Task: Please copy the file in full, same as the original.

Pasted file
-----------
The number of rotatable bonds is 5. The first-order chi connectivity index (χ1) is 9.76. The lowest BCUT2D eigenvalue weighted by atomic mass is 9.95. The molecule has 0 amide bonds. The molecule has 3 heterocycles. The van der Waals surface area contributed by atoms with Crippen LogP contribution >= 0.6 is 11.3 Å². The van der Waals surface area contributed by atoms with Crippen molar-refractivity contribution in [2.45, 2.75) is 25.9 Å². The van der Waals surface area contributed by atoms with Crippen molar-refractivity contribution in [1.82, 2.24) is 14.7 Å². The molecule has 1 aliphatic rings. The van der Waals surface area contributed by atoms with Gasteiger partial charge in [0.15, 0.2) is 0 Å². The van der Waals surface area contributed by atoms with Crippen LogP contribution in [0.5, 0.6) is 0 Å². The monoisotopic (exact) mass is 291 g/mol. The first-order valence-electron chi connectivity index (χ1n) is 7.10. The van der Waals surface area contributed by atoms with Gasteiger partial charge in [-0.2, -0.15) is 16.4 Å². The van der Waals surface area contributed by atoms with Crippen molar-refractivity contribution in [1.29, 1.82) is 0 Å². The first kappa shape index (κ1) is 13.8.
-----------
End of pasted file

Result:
The number of rotatable bonds is 5. The first-order chi connectivity index (χ1) is 9.76. The lowest BCUT2D eigenvalue weighted by atomic mass is 9.95. The molecule has 0 amide bonds. The molecule has 3 heterocycles. The van der Waals surface area contributed by atoms with Crippen LogP contribution >= 0.6 is 11.3 Å². The van der Waals surface area contributed by atoms with Crippen molar-refractivity contribution in [2.45, 2.75) is 25.9 Å². The van der Waals surface area contributed by atoms with Crippen molar-refractivity contribution in [1.82, 2.24) is 14.7 Å². The molecule has 1 aliphatic rings. The van der Waals surface area contributed by atoms with Gasteiger partial charge in [0.15, 0.2) is 0 Å². The van der Waals surface area contributed by atoms with Crippen LogP contribution in [0.5, 0.6) is 0 Å². The monoisotopic (exact) mass is 291 g/mol. The first-order valence-electron chi connectivity index (χ1n) is 7.10. The van der Waals surface area contributed by atoms with Gasteiger partial charge in [-0.2, -0.15) is 16.4 Å². The van der Waals surface area contributed by atoms with Crippen molar-refractivity contribution in [1.29, 1.82) is 0 Å². The first kappa shape index (κ1) is 13.8.